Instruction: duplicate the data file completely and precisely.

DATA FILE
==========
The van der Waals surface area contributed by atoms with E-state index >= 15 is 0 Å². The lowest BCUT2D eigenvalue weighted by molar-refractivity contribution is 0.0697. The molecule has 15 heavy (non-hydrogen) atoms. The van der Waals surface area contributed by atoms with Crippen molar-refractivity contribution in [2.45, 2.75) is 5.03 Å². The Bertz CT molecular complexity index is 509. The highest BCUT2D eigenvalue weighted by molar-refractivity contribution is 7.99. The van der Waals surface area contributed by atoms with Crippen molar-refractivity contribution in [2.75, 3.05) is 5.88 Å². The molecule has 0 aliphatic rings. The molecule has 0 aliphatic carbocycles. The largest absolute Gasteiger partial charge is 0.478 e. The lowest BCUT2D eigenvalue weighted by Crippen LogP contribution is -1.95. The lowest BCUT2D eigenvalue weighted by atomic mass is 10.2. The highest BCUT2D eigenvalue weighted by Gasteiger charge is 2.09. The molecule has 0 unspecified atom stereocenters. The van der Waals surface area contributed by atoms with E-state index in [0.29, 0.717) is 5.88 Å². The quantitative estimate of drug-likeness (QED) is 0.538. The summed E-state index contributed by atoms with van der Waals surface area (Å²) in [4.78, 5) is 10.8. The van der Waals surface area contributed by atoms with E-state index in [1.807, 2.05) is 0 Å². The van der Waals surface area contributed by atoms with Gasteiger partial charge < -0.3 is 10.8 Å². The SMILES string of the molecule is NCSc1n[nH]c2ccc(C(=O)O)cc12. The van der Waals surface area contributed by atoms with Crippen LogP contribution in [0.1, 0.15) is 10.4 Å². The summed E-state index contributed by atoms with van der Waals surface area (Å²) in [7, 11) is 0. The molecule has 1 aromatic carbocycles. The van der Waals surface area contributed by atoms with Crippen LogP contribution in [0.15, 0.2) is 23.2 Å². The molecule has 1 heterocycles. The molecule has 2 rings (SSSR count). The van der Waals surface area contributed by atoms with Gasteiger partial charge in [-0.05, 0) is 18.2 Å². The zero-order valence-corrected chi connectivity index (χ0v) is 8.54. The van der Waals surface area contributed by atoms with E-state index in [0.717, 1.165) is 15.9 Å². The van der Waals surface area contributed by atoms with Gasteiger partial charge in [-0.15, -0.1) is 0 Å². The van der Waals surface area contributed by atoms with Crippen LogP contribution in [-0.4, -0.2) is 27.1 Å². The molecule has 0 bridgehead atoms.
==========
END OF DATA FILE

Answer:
The van der Waals surface area contributed by atoms with E-state index >= 15 is 0 Å². The lowest BCUT2D eigenvalue weighted by molar-refractivity contribution is 0.0697. The molecule has 15 heavy (non-hydrogen) atoms. The van der Waals surface area contributed by atoms with Crippen molar-refractivity contribution in [2.45, 2.75) is 5.03 Å². The Bertz CT molecular complexity index is 509. The highest BCUT2D eigenvalue weighted by molar-refractivity contribution is 7.99. The van der Waals surface area contributed by atoms with Crippen molar-refractivity contribution in [2.75, 3.05) is 5.88 Å². The molecule has 0 aliphatic rings. The molecule has 0 aliphatic carbocycles. The largest absolute Gasteiger partial charge is 0.478 e. The lowest BCUT2D eigenvalue weighted by Crippen LogP contribution is -1.95. The lowest BCUT2D eigenvalue weighted by atomic mass is 10.2. The highest BCUT2D eigenvalue weighted by Gasteiger charge is 2.09. The molecule has 0 unspecified atom stereocenters. The van der Waals surface area contributed by atoms with E-state index in [0.29, 0.717) is 5.88 Å². The quantitative estimate of drug-likeness (QED) is 0.538. The summed E-state index contributed by atoms with van der Waals surface area (Å²) in [4.78, 5) is 10.8. The van der Waals surface area contributed by atoms with E-state index in [1.807, 2.05) is 0 Å². The van der Waals surface area contributed by atoms with Gasteiger partial charge < -0.3 is 10.8 Å². The SMILES string of the molecule is NCSc1n[nH]c2ccc(C(=O)O)cc12. The van der Waals surface area contributed by atoms with Crippen LogP contribution in [0.1, 0.15) is 10.4 Å². The summed E-state index contributed by atoms with van der Waals surface area (Å²) in [7, 11) is 0. The molecule has 1 aromatic carbocycles. The van der Waals surface area contributed by atoms with Crippen LogP contribution in [0.15, 0.2) is 23.2 Å². The molecule has 1 heterocycles. The molecule has 2 rings (SSSR count). The van der Waals surface area contributed by atoms with Gasteiger partial charge in [-0.05, 0) is 18.2 Å². The zero-order valence-corrected chi connectivity index (χ0v) is 8.54. The van der Waals surface area contributed by atoms with E-state index in [0.717, 1.165) is 15.9 Å². The van der Waals surface area contributed by atoms with Gasteiger partial charge in [-0.15, -0.1) is 0 Å². The van der Waals surface area contributed by atoms with Crippen LogP contribution in [-0.4, -0.2) is 27.1 Å². The molecule has 0 bridgehead atoms.